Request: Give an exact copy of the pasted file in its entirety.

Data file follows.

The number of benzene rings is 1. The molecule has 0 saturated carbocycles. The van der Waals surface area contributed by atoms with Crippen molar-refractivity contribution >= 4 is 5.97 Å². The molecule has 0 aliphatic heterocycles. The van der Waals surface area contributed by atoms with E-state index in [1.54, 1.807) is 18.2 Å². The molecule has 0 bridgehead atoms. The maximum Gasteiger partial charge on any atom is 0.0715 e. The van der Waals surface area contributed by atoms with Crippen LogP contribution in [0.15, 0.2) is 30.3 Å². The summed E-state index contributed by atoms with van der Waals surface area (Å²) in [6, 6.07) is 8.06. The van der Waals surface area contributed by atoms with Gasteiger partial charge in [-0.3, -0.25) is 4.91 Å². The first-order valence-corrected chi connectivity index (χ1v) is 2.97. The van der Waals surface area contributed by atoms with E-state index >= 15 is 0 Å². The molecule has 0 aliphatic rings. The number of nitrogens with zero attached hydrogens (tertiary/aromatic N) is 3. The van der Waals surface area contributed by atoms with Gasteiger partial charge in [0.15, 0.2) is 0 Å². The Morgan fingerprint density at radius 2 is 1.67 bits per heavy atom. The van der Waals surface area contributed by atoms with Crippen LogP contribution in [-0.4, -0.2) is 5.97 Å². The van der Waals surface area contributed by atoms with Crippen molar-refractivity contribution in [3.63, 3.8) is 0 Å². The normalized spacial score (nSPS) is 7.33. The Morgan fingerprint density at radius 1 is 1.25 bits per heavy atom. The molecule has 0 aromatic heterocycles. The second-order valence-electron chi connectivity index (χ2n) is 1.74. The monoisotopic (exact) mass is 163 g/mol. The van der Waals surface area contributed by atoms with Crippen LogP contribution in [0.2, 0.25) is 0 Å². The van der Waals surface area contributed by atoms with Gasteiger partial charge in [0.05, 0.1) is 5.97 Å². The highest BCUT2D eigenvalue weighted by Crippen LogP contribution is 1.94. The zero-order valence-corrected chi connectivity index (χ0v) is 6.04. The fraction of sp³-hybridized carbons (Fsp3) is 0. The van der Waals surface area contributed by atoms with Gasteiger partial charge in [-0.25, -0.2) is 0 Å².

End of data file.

The number of benzene rings is 1. The molecule has 0 saturated carbocycles. The van der Waals surface area contributed by atoms with Crippen molar-refractivity contribution >= 4 is 5.97 Å². The molecule has 0 aliphatic heterocycles. The van der Waals surface area contributed by atoms with E-state index in [1.54, 1.807) is 18.2 Å². The molecule has 0 bridgehead atoms. The maximum Gasteiger partial charge on any atom is 0.0715 e. The van der Waals surface area contributed by atoms with Crippen LogP contribution in [0.15, 0.2) is 30.3 Å². The summed E-state index contributed by atoms with van der Waals surface area (Å²) in [6, 6.07) is 8.06. The van der Waals surface area contributed by atoms with Gasteiger partial charge in [-0.3, -0.25) is 4.91 Å². The first-order valence-corrected chi connectivity index (χ1v) is 2.97. The van der Waals surface area contributed by atoms with E-state index >= 15 is 0 Å². The molecule has 0 aliphatic rings. The number of nitrogens with zero attached hydrogens (tertiary/aromatic N) is 3. The van der Waals surface area contributed by atoms with Gasteiger partial charge in [0.15, 0.2) is 0 Å². The Morgan fingerprint density at radius 2 is 1.67 bits per heavy atom. The van der Waals surface area contributed by atoms with Crippen LogP contribution in [-0.4, -0.2) is 5.97 Å². The van der Waals surface area contributed by atoms with Crippen molar-refractivity contribution in [3.63, 3.8) is 0 Å². The normalized spacial score (nSPS) is 7.33. The Morgan fingerprint density at radius 1 is 1.25 bits per heavy atom. The molecule has 0 aromatic heterocycles. The second-order valence-electron chi connectivity index (χ2n) is 1.74. The monoisotopic (exact) mass is 163 g/mol. The van der Waals surface area contributed by atoms with Crippen LogP contribution in [0.2, 0.25) is 0 Å². The van der Waals surface area contributed by atoms with Gasteiger partial charge in [0.05, 0.1) is 5.97 Å². The highest BCUT2D eigenvalue weighted by Crippen LogP contribution is 1.94. The zero-order valence-corrected chi connectivity index (χ0v) is 6.04. The fraction of sp³-hybridized carbons (Fsp3) is 0. The van der Waals surface area contributed by atoms with Gasteiger partial charge in [-0.25, -0.2) is 0 Å².